Meet the Unicorns: Elias, Traci, Óscar

Learn more about our teammates and their day-to-day work at VGV

July 12, 2022
July 12, 2022
updated on
March 9, 2023
Guest Contributor

For over four years, we've been building high-quality Flutter applications with companies that span a variety of industries, from financial services to entertainment. Our goal is to create high-quality software that is flexible, adaptive, and built to last – for any platform.

Of course, none of this would be possible without our fellow unicorns! We talked to a few of our teammates to learn more about how they got into tech, their day-to-day as an engineer at VGV, and what they’re currently learning more about right now.

‍Elias Reis, Engineer

Why did you first become interested in tech?

When I was a kid, I liked to play video games and repair my toys (or break them trying to fix something that wasn’t broken). My parents bought a computer for my sister when she was 15, so of course, I also used it. This was when I had my first interaction with technology.

My parents later introduced me to hardware school where I was able to learn how to fix computers. My first job was in a software company, but my primary task was to repair computers. When I wasn’t working on hardware, I would sit down next to another developer and start asking questions. I loved that job because I could write code, see it on the screen, and solve problems. One day I decided I wanted to do that as a professional.

I looked for courses and learned more about programming languages and software development, and got my first promotion to junior developer. Then I learned more about mobile development, and that is when my friend (and now VGV teammate) Erick Zanardo, introduced me to Flutter. It was love at first sight!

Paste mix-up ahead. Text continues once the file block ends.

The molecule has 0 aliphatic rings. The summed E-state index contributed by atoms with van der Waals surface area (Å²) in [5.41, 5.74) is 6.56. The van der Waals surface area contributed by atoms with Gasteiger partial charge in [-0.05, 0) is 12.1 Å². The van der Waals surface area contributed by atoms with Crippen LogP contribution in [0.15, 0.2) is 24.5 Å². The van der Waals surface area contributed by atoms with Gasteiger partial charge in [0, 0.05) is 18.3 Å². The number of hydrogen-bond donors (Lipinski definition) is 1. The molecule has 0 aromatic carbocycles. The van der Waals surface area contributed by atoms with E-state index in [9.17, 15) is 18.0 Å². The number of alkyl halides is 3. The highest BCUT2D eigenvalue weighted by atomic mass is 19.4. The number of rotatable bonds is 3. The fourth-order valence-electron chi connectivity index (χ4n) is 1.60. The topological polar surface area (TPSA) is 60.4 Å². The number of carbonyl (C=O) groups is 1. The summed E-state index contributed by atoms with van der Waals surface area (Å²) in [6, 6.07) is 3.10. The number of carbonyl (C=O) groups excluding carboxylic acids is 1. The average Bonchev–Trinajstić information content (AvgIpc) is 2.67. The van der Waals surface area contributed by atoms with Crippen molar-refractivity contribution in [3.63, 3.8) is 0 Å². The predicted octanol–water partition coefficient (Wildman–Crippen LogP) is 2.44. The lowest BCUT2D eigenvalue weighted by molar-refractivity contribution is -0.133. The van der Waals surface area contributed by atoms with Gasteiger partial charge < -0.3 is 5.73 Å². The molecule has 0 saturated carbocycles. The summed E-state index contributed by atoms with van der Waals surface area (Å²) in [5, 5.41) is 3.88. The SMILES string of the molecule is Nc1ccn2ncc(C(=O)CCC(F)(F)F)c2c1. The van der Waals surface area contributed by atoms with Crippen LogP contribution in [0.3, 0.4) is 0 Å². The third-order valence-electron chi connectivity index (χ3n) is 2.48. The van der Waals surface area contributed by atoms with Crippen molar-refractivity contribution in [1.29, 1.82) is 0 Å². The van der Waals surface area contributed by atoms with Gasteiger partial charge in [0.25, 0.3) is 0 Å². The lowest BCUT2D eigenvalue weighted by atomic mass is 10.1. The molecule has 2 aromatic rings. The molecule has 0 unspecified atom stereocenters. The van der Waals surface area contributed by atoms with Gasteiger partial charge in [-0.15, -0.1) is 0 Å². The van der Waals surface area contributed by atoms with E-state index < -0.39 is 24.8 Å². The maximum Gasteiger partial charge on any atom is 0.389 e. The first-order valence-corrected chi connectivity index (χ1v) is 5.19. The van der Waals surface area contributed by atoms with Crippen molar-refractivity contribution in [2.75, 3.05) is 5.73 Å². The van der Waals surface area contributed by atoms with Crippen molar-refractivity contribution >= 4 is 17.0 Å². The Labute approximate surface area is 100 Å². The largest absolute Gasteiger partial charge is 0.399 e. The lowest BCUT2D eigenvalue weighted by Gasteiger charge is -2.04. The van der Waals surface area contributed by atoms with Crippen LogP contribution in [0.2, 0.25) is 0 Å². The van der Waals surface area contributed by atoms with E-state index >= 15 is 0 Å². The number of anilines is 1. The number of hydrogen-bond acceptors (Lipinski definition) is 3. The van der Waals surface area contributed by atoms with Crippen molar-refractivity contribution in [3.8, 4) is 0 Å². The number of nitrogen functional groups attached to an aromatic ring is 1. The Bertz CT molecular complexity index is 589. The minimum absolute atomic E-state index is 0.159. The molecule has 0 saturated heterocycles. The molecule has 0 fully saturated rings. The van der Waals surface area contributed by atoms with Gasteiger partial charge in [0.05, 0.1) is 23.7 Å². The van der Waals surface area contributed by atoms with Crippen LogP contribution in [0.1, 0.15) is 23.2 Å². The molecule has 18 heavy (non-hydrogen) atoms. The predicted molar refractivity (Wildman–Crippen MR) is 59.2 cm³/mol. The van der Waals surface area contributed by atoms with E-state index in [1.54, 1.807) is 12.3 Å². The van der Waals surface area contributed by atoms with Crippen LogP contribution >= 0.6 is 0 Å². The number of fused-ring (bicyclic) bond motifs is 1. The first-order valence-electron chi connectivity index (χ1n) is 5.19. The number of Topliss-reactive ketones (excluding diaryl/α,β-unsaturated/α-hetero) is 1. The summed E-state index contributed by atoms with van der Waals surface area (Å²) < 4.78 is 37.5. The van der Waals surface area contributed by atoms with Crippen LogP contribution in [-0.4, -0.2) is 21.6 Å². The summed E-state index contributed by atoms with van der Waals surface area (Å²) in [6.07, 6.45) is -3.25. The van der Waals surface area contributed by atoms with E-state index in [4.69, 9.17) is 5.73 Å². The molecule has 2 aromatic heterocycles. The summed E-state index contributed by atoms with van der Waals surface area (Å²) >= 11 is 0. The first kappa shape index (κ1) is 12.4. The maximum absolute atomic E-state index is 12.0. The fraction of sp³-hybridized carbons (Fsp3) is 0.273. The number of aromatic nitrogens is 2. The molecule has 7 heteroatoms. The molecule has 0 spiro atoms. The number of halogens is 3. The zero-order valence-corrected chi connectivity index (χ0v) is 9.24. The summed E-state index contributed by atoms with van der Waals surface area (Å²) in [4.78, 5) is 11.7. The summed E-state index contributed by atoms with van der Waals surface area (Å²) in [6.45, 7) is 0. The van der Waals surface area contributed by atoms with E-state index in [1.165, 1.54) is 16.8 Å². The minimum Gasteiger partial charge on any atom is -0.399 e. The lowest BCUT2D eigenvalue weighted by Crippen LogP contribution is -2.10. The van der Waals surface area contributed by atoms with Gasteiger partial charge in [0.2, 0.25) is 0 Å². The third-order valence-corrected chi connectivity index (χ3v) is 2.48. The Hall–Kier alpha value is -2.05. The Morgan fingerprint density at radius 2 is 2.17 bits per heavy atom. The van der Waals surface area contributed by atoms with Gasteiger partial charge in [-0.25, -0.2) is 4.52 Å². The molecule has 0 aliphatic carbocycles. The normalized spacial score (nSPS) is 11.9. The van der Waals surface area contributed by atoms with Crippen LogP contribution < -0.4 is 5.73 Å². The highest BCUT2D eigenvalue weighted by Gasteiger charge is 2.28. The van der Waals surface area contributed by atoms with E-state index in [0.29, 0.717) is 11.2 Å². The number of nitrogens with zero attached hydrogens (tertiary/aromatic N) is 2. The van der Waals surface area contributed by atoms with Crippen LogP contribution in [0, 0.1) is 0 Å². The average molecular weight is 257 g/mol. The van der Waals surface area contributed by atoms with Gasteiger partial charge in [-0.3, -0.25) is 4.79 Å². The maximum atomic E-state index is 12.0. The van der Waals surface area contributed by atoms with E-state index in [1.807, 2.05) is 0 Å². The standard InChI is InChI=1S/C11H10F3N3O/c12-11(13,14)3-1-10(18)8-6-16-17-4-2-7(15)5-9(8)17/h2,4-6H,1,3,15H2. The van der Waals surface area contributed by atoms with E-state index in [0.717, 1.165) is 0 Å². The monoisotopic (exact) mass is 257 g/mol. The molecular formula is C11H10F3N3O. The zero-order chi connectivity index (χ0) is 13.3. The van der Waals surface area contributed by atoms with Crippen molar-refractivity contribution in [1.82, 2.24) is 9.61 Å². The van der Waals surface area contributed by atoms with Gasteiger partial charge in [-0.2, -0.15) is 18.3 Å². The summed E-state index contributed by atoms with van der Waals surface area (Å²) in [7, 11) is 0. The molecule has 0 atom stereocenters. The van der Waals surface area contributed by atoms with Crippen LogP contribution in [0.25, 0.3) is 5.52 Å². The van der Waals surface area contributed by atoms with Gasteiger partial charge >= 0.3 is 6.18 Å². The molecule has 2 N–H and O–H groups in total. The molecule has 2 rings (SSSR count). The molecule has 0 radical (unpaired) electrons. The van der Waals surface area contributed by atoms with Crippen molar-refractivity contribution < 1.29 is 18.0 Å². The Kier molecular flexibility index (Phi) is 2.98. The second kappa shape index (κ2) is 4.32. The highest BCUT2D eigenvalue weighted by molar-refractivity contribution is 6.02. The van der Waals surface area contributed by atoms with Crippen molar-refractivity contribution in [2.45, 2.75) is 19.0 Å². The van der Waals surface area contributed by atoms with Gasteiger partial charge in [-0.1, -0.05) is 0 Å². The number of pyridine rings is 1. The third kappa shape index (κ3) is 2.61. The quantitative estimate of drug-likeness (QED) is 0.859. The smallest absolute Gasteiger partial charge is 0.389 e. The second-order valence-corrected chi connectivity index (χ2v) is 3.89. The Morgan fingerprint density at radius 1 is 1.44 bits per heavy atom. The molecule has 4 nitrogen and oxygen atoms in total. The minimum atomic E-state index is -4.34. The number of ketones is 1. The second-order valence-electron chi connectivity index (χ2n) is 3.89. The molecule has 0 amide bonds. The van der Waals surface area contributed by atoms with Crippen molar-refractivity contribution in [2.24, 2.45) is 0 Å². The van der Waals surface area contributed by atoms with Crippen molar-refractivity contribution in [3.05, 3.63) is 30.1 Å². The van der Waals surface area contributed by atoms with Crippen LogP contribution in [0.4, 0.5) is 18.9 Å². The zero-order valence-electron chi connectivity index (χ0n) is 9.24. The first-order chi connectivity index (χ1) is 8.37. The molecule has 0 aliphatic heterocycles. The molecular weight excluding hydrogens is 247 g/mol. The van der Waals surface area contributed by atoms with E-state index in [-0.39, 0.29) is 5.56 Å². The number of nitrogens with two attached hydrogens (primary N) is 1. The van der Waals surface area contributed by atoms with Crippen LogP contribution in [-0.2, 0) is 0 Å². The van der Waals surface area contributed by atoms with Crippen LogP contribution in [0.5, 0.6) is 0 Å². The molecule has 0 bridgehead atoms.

What is a typical day like at VGV? 

As an engineer, a lot of my day is spent working through PRs. I’m a few hours ahead of my team so my mornings don’t have many meetings. During this time, I’m able to focus on coding, writing tests, fixing bugs, and other project tasks. In the afternoons, I have meetings with my teammates who have just started working in their time zones to align as a team on our progress. Sometimes we do pair programming to fix any issues, or if other teammates ask for help on Slack, I try to answer their questions.

What’s one interesting thing you’re learning more about now?

One of the projects I’m working on uses federated plugins. This is a topic I’ve needed to dive deeper into. It’s interesting because I’m learning a lot about native code. I’ve worked a bit with Android in the past, but learning how to implement the same things on iOS is very new. 

Another area I’m learning more about is building games. I’ve started building a small game by myself and in doing so, learning a lot about how games work. I’ve learned a lot by looking at the code for I/O Pinball, as well as by using Flame and Flutter since they work together nicely. 

What do you enjoy most about being a Flutter engineer at VGV?

Being a unicorn is awesome! At VGV I see how much clients trust us. In my previous roles, I’ve had experiences where clients can be skeptical about the solutions proposed. At VGV, clients look to us for answers. They ask questions about the best way to do things and it’s exciting to have that level of trust.

What is one thing you’ve learned from working at VGV?

I really am drawn to the idea of boring code! I’ve seen other companies that do things in a more custom way. But at VGV, we make our code boring whenever possible. 

The approach to open source software at VGV is also awesome. We are always looking for ways to share what we know with the community. For example, if we’re thinking about building a package that would be helpful for our team, we ask, could we also share it with the community?

Traci Goreham, Engineer

Why did you first become interested in tech?

I first became interested in tech because my husband was a software engineer, and I just wanted to understand a bit more about what he did all day at work. This led to trying out a free Udacity class, which led to taking an introduction to programming class at a local community college, which led to getting a second bachelor's degree in computer science. I'm honestly not super interested in technology consumption; I don't watch all that much TV, don't play video games, and don't participate on social media. However, I do like using technology as a means of production. I love making new things and solving interesting problems.